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The situation with respect to the United States-Turkey visa suspension implemented in October 2017 remains extremely volatile and changes frequently. Contact an ABIL Global attorney for advice in specific situations.

According to sources as of press time:

  1. U.S. citizens (with no other nationality) will be issued sticker visas upon entry into Turkey only if they can show legal residency (residence permits) in another country other than the United States. (Note: This is in clear contrast with airport policy over the past month, where U.S. nationals were consistently being issued sticker visas at Turkish airports as long as their flights originated outside the United States.)*
  2. Turkish consulates outside the United States are consistently issuing visas to U.S. nationals physically present at that consular post. Whether a particular consulate retains a local residence requirement is case-by-case.
  3. Turkish posts in the United States are still offering visa appointments to U.S. nationals on a limited basis, based on certain criteria such as medical needs, urgent family issues, international conferences, or sporting events.
  4. Current valid Turkish visas (including sticker visas) continue to be acceptable for entry into Turkey.

* The first point above on sticker visa issuance is the most significant departure from recent practice over the last few weeks. This position has not been confirmed via official government agency sources. This has only been confirmed informally by airport authorities at Sabiha Gökçen International Airport.

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The United Kingdom plans to double the number of visas available in the Tier 1 (Exceptional Talent) category from 1,000 to 2,000 per year and has announced new support for international talent. Also, the British government has published a technical note on its proposed administrative procedures for European Union citizens living in the UK, and their family members, who want to stay on after Brexit.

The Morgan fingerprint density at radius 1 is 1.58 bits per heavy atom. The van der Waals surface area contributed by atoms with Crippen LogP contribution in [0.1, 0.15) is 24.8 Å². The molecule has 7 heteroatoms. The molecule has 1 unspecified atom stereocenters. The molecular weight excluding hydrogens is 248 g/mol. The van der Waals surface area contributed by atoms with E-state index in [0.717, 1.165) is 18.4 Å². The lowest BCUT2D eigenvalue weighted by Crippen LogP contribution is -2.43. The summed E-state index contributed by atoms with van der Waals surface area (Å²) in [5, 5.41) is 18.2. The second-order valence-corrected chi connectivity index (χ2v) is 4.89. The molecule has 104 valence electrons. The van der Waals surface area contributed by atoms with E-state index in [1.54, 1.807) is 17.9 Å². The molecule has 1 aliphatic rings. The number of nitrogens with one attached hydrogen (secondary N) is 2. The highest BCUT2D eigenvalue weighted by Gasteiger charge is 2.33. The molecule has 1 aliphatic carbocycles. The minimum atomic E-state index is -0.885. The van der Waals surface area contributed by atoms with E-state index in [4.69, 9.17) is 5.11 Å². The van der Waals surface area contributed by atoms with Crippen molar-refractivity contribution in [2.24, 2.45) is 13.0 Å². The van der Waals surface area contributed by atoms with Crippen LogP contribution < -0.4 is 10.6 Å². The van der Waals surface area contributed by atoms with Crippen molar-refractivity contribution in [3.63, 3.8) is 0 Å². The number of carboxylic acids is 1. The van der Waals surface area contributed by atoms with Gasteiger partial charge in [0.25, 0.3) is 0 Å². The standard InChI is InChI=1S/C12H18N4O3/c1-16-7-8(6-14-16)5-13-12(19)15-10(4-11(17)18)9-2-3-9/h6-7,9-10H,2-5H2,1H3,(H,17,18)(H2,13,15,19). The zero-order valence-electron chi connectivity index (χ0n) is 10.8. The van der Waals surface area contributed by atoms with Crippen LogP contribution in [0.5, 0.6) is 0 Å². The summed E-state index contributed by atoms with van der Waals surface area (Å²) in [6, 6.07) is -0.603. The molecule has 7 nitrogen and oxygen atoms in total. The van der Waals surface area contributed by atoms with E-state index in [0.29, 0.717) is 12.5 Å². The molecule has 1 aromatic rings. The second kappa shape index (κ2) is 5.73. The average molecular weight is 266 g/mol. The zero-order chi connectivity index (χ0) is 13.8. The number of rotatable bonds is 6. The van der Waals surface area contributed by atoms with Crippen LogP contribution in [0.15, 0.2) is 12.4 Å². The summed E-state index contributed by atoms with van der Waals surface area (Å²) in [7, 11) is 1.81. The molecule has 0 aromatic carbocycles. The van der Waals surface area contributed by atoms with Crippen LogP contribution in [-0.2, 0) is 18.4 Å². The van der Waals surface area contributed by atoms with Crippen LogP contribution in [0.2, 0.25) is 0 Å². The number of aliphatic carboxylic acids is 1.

Tier 1 Exceptional Talent Visa Increase

In recognition of the importance of attracting talented individuals to come to the UK, the government has announced its intention to double the number of visas available in the Tier 1 (Exceptional Talent) category from 1,000 to 2,000 per year.

This route is for exceptionally talented individuals in the fields of science, humanities, engineering, the arts, and technology who wish to work in the UK. Such individuals are already internationally recognized at the highest level as world leaders in their particular fields, or who have already demonstrated exceptional promise and are likely to become world leaders or globally recognized in their fields of expertise.

This category requires an endorsement from one of five endorsing organizations:

  • Tech City UK
    • Arts Council England
    • The British Academy
    • The Royal Society
    • The Royal Academy of Engineering

The current allocation of 1,000 visas is split across these five endorsing bodies, but the additional 1,000 visas will be allocated to any one of these endorsing bodies depending on need.